It’s that time of year again.
Actually, it’s not “that time” until Thanksgiving, but I’m used to the early arrival of egg nog in the store to the point where I can note it and swat it aside for now.
I just remind myself to be patient until we make the actual turn toward Christmas, at which point I will start guzzling it like there’s no tomorrow.
However, my last trip to the grocery store introduced a new offering that was a potential game-changer, something which had the potential to upend my entire one-holiday-at-a-time edifice.
For I saw …
… pumpkin egg nog.
I love me some pumpkin — pumpkin pie, pumpkin bread, sometimes pumpkin muffins or doughnuts this time of year — and I can imagine it would be good in egg nog.
Sure, it might be so sweet as to turn some people off, but as someone who doesn’t believe anything I eat or drink can be “too sweet,” that wouldn’t bother me.
But more importantly, I’m willing to get my pumpkin on 12 months a year.
Given the Pumpkin Spice-industrial complex, I shouldn’t have been surprised, plus anything good has to be sliced and diced into as many varieties as possible.
After all, next to the pumpkin egg nog was Southern Comfort egg nog, which since it didn’t contain alcohol, must exist as a brand only to sway people into adding the company’s booze. (I don’t drink, and take my egg nog straight.)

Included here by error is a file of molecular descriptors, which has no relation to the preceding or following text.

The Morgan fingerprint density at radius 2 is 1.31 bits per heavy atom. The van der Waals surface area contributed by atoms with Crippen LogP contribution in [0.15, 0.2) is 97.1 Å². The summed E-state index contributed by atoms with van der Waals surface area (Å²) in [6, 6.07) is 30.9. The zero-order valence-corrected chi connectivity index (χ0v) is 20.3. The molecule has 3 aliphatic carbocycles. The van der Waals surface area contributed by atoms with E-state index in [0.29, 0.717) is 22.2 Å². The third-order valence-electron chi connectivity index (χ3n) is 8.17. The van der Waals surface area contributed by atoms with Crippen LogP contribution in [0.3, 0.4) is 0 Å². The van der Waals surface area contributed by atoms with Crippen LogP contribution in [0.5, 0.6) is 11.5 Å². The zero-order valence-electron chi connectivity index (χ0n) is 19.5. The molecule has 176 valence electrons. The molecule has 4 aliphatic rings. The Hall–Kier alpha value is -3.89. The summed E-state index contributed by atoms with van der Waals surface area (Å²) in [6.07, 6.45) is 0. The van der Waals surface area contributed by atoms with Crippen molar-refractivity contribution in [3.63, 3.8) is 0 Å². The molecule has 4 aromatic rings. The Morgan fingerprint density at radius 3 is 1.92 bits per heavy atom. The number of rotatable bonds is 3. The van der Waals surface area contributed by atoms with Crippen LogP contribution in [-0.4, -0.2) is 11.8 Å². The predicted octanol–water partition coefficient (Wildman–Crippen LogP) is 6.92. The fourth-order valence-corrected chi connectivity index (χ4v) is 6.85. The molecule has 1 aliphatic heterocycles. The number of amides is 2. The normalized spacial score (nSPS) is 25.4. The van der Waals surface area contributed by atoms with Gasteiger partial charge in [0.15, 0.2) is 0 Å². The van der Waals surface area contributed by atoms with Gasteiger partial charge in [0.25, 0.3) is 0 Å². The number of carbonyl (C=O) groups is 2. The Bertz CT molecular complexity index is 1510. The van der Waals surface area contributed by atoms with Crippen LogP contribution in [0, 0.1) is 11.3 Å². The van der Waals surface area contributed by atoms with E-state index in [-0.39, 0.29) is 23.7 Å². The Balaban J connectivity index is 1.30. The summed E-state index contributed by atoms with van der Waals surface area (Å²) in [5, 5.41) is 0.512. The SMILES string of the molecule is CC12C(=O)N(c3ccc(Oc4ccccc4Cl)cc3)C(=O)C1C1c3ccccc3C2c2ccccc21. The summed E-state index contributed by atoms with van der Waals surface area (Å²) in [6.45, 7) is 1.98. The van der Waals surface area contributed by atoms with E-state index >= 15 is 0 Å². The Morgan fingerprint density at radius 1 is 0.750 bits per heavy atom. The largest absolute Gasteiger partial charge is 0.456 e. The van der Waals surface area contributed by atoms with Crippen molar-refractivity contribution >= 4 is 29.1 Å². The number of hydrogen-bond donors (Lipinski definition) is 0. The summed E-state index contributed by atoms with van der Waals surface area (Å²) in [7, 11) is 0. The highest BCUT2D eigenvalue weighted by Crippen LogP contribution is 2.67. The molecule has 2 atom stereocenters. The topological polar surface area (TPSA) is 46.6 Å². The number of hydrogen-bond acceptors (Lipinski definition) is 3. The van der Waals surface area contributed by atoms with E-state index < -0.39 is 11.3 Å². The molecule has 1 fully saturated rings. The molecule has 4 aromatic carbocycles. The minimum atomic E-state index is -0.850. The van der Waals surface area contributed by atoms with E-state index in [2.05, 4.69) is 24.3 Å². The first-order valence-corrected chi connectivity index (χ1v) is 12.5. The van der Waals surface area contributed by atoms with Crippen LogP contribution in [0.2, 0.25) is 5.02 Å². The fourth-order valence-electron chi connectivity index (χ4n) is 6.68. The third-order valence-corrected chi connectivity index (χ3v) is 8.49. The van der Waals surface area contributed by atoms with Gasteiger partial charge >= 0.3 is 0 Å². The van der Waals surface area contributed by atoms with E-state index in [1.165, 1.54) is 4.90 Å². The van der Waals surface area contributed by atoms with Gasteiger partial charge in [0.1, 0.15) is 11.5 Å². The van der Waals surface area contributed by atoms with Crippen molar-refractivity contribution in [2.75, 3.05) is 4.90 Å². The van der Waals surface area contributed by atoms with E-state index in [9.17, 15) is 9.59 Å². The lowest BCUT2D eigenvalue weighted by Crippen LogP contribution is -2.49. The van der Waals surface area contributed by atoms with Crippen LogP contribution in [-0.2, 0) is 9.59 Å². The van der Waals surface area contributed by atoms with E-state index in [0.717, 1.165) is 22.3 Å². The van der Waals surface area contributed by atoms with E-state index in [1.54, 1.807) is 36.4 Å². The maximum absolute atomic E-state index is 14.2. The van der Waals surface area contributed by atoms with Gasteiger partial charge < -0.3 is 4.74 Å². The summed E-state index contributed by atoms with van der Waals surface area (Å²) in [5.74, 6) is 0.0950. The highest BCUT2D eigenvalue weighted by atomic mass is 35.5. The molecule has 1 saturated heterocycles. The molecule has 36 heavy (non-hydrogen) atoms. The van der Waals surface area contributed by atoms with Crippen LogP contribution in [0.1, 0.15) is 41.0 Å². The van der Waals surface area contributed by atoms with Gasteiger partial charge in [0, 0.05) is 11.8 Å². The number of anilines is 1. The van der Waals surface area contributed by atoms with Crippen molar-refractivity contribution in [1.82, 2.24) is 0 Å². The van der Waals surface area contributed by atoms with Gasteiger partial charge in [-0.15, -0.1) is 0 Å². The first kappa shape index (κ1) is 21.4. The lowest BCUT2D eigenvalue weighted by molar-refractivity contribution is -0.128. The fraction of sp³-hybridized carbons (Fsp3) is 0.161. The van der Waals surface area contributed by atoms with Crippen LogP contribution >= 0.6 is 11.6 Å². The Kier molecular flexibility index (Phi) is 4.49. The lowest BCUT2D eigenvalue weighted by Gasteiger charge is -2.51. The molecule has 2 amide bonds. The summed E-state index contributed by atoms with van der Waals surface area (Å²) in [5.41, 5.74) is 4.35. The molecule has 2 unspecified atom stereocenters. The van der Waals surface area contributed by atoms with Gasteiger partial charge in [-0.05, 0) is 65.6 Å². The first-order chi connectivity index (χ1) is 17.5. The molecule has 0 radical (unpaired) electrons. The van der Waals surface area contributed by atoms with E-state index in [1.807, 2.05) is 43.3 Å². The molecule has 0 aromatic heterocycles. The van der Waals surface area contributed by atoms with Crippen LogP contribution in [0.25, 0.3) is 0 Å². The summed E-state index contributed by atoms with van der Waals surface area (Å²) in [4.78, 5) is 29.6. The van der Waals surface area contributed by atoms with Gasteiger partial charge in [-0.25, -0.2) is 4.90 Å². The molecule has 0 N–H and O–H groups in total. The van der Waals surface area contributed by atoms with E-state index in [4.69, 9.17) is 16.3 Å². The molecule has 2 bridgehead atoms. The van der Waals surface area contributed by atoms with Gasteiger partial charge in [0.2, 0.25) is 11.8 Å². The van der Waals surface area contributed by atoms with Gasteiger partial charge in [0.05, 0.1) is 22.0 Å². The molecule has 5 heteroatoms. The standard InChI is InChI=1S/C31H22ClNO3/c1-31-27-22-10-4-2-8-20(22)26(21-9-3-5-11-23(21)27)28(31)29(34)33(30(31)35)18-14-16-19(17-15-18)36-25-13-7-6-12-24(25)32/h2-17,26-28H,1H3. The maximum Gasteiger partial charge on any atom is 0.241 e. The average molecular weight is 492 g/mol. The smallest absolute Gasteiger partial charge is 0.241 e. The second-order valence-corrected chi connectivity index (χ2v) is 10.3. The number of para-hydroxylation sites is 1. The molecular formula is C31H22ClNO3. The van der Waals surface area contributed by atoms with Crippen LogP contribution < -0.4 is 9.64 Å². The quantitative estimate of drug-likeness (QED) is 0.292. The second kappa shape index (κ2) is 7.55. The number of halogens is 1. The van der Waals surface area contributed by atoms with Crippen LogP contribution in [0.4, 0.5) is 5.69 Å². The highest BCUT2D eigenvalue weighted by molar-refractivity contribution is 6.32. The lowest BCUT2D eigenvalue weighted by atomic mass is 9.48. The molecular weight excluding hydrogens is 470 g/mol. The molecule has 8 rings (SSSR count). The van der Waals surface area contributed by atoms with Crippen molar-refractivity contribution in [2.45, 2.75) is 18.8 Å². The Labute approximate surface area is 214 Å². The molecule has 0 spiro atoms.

Plus, do you remember when you could go into the cookie aisle to buy … Oreos? Just Oreos — two black wafers, layer of white filling, staple of my father’s lunches for decades.
Now you can buy the following types of Oreos: birthday cake, carrot cake, mint (when will people realize that mint tastes like toothpaste and should not be a flavor of anything?!), latte creme thins, peanut butter, chocolate, chocolate peanut butter pie, dark chocolate, golden, Double Stuf, Golden Double Stuf, Mega Stuff and lemon.
There are also regular Oreos in there if someone wants to dig for them.
But I don’t think it’s that simple.
Oh no, Big Nog is up to something, and I think I’ve figured it out.
They already have the egg nog obsessives, the ones who will stock up the moment it hits the shelves, the ones who are already listening to Christmas music (you know who you are).
What they don’t have are the hard-core traditionalists, the ones who turn up their noses at the thought of indulging before the time is right. (It can’t be just me, right? OK, so maybe it is just me.)
So they add fancy flavors like pumpkin, the Sirens of the milk section singing songs of sweetness, hoping the ships of our resolve round run aground on their rocks of great taste.
And it’s “limited edition,” so in other words, if you don’t get it now, you may never get it.
See you at Thanksgiving.
And if pumpkin egg nog is still in the stores and someone wants to get one, that would be cool.